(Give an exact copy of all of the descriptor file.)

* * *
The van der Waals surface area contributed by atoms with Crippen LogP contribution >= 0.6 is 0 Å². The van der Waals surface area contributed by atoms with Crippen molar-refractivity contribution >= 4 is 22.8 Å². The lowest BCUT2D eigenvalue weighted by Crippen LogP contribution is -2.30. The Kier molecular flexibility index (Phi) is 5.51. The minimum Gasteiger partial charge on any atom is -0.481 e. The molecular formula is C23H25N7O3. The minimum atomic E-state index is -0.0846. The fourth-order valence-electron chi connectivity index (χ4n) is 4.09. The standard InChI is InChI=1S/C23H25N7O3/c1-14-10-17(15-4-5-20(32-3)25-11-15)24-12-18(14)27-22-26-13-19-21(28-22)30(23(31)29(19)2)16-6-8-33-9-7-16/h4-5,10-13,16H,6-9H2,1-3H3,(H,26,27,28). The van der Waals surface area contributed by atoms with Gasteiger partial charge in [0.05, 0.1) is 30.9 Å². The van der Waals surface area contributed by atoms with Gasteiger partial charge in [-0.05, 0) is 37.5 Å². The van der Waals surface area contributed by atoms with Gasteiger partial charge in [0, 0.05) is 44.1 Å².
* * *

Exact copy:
The van der Waals surface area contributed by atoms with Crippen LogP contribution >= 0.6 is 0 Å². The van der Waals surface area contributed by atoms with Crippen molar-refractivity contribution >= 4 is 22.8 Å². The lowest BCUT2D eigenvalue weighted by Crippen LogP contribution is -2.30. The Kier molecular flexibility index (Phi) is 5.51. The minimum Gasteiger partial charge on any atom is -0.481 e. The molecular formula is C23H25N7O3. The minimum atomic E-state index is -0.0846. The fourth-order valence-electron chi connectivity index (χ4n) is 4.09. The standard InChI is InChI=1S/C23H25N7O3/c1-14-10-17(15-4-5-20(32-3)25-11-15)24-12-18(14)27-22-26-13-19-21(28-22)30(23(31)29(19)2)16-6-8-33-9-7-16/h4-5,10-13,16H,6-9H2,1-3H3,(H,26,27,28). The van der Waals surface area contributed by atoms with Gasteiger partial charge in [0.05, 0.1) is 30.9 Å². The van der Waals surface area contributed by atoms with Gasteiger partial charge in [-0.05, 0) is 37.5 Å². The van der Waals surface area contributed by atoms with Gasteiger partial charge in [0, 0.05) is 44.1 Å².